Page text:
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Few adventure games nail it in terms of making the tough decisions when time is not on your side. But what if you combine that with teen-based survival horror? Supermassive Games tackled that with last year’s Until Dawn. The decision making in this game can actually lead to serious consequences for the teens. I also enjoy how campy the teens are and how topical they can be in certain moments. Until Dawn remains as one of the Playstation 4’s sleeper hits and thanks to all the holiday sales, I finally got to see for myself how awesome it is.
The game takes place at a Canadian mountain retreat where a prank goes terribly wrong for two sisters leading to their deaths. One year later after the incident, the same group of teens return to the retreat for another vacation. Of course with teens, this ain’t your ordinary vacation with tons of emotional drama and horrors. However, it’s more than just the teens as they uncover clues on what previously happened at the mountain. Until Dawn has it’s twists when a psycho killer is also at large. There were moments in the story where it reminds me of recent horror movies, but more importantly the game sticks to it’s identity exceptionally well.
Decision making in Until Dawn revolves around the Butterfly Effect mechanic. These range from running or hiding from the psycho or whether to attack an animal or not. More critical choices later on the story decide the fate of certain characters and the struggle to think on the spot for these teens feel real. It takes a bit for the game to get going, but even making the wrong decision early on can lead to disaster. When it picks up however, it becomes one of the best adventure games I played yet.
Along with the Butterfly Effect choices, the QTE segments also have a sense of urgency to them. One mistake can lead to a teen’s death adding along to the stakes. However, my favorite gameplay mechanic in Until Dawn are moments when you have to not move your controller. These are also the most intense parts of the game and it’s rare to see the Dual Shock 4 used that way. I choked in some of these sequences especially when a character’s fate is on the line and it sucks. I hope to see more games implement that controller’s light bar in innovative ways like what Until Dawn did.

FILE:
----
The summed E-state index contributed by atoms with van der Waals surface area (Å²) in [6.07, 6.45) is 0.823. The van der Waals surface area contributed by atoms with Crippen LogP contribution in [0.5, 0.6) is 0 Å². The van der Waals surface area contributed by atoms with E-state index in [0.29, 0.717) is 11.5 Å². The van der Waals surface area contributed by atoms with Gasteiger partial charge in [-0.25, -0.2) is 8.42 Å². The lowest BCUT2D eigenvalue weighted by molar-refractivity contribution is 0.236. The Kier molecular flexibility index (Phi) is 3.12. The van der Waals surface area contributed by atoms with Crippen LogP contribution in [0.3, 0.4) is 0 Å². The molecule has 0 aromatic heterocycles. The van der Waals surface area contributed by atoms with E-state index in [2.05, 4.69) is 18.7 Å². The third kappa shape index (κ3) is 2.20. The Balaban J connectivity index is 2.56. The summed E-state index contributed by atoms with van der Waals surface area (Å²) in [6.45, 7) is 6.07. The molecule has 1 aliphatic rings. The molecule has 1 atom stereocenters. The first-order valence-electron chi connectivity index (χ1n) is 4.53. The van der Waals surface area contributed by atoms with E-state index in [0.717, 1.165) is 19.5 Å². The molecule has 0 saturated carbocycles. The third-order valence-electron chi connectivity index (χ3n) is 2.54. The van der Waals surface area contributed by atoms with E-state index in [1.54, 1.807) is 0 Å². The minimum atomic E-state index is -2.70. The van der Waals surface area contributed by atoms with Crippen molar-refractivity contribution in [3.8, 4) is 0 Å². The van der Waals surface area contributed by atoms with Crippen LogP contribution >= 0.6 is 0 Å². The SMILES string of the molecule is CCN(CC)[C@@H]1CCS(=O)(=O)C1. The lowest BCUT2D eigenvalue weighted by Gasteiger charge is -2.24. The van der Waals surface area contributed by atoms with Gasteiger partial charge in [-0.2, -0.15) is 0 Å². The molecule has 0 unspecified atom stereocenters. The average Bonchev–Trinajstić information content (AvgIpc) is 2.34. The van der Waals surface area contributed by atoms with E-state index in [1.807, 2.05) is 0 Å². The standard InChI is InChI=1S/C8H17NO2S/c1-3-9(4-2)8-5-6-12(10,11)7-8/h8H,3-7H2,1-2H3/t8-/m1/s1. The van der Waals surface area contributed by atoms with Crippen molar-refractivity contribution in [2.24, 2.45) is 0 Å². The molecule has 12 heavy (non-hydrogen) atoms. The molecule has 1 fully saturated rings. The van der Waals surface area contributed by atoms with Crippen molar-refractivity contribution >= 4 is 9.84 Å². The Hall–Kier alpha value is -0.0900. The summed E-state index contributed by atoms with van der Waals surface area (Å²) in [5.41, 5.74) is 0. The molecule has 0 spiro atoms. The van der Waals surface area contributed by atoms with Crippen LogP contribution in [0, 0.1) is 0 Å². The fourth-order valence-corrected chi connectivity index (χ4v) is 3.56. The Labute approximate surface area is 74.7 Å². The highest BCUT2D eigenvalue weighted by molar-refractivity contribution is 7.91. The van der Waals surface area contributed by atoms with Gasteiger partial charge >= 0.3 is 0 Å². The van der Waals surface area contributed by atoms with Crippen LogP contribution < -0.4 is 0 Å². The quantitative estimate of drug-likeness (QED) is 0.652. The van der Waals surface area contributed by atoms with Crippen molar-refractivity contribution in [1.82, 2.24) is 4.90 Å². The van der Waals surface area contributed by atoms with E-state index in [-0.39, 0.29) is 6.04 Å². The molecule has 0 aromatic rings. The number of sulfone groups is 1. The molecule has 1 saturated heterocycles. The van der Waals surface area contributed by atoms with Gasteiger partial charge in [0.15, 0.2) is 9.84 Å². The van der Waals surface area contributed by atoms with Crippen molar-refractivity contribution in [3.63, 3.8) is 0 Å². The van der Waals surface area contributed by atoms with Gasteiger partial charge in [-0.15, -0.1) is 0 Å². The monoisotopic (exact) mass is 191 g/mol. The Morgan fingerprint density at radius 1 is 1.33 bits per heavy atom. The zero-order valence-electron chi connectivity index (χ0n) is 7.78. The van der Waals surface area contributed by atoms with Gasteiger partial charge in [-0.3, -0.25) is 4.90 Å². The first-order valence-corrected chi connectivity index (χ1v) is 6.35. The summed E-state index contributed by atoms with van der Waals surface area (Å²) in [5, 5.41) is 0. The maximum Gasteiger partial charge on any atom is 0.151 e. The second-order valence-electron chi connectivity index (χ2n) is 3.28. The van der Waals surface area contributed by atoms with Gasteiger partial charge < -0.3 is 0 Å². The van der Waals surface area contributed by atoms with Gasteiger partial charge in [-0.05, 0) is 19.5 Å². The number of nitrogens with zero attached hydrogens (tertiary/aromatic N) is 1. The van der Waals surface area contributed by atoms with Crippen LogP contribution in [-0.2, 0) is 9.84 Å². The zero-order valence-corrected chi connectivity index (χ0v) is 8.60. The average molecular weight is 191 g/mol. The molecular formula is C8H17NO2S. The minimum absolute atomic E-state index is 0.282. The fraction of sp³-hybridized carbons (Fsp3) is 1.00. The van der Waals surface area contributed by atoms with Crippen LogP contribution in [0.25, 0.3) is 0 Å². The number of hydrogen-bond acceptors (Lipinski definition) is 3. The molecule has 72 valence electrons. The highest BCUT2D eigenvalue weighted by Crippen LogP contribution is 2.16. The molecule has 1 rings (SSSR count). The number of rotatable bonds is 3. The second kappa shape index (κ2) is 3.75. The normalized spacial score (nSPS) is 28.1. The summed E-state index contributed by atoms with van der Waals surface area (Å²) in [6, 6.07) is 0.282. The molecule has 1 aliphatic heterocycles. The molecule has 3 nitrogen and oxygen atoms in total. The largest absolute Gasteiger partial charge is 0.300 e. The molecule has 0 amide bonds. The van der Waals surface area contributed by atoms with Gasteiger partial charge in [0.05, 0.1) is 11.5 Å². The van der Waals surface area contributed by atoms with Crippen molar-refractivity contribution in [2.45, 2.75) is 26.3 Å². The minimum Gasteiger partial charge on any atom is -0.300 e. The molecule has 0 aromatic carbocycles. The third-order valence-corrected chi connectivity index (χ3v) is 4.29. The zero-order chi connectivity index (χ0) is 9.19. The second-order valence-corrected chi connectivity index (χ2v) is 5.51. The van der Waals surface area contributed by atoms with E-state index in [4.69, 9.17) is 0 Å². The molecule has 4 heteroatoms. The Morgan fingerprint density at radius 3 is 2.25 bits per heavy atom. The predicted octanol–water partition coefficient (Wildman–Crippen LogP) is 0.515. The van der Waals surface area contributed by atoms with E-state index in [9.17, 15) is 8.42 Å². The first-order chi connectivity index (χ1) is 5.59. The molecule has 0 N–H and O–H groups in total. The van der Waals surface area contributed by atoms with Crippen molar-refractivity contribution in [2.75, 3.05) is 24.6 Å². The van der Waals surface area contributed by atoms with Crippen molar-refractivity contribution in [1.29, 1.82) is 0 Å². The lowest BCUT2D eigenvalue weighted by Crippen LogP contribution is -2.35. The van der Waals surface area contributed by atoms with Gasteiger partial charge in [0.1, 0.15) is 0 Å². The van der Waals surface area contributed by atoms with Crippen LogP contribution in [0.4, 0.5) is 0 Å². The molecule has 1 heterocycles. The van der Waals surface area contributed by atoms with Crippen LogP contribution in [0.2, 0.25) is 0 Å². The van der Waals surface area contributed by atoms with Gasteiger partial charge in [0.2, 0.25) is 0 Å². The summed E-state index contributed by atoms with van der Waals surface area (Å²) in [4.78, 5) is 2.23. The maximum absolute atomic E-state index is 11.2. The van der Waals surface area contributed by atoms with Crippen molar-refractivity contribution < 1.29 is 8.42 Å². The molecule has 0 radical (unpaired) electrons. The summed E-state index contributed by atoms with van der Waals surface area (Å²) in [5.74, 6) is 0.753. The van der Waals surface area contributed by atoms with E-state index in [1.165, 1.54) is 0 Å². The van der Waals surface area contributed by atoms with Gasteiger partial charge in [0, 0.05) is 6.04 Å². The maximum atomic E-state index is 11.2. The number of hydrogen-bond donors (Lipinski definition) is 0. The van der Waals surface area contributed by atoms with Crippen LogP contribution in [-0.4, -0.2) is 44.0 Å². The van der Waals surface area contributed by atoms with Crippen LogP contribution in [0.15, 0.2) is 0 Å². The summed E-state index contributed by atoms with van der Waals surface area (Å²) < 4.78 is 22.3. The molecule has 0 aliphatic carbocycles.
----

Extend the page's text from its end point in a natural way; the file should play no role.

Another element I loved in Until Dawn is how big a role collectibles are. The totems provide a helpful tease of what to do and not. Plus the clues uncovering the mystery of the mountain, the killer and the sisters make the world surprisingly more interesting. I do wished characters’ stats make more of a difference to add to the game’s depth. Some relationship stats do affect certain moments in the game, but they were fairly minor ones. Fortunately, chapters can be replayed if you missed collectables and try to keep everyone alive if someone didn’t make it to the end.
As always with these adventure games, it’s about the characters and I really like the cast. Hayden Panettiere kills it as Sam and it’s crazy to see Brett Dalton, Mike in this game and Ward from early seasons of Agents of SHIELD, play someone else than the role we remember him most. Mr. Robot’s Rami Malek also gives a superb performance as Josh. The other teens are also on point with their roles and personalities. You can easily get attached to these teens if you share similar character traits to them. You do your best to stay them alive and kill the ones you really despise. There’s also Peter Stromare as Dr. Hill in between chapters hosting counseling sessions and he’s awesome in that role when you’re answering questions. If Sony wants to bring Until Dawn to the silver screen, this cast reprising their roles would be awesome.
Until Dawn shows that a big budget adventure game can work. It sticks to the campy teen-based horror identity and the twists are cool to experience. Out of the games in the genre I played, Until Dawn’s emphasis on stakes with the decision making was quite refreshing. If the next best thing for survival horror is combining it with Telltale-style choices, then I’m cool with that. With this and Resident Evil 7, I’m surprisingly excited to play horror games and yet I hate watching horror movies. That’s weird right? If Until Dawn is on sale again, don’t miss out on one of the Playstation 4’s best sleeper hits.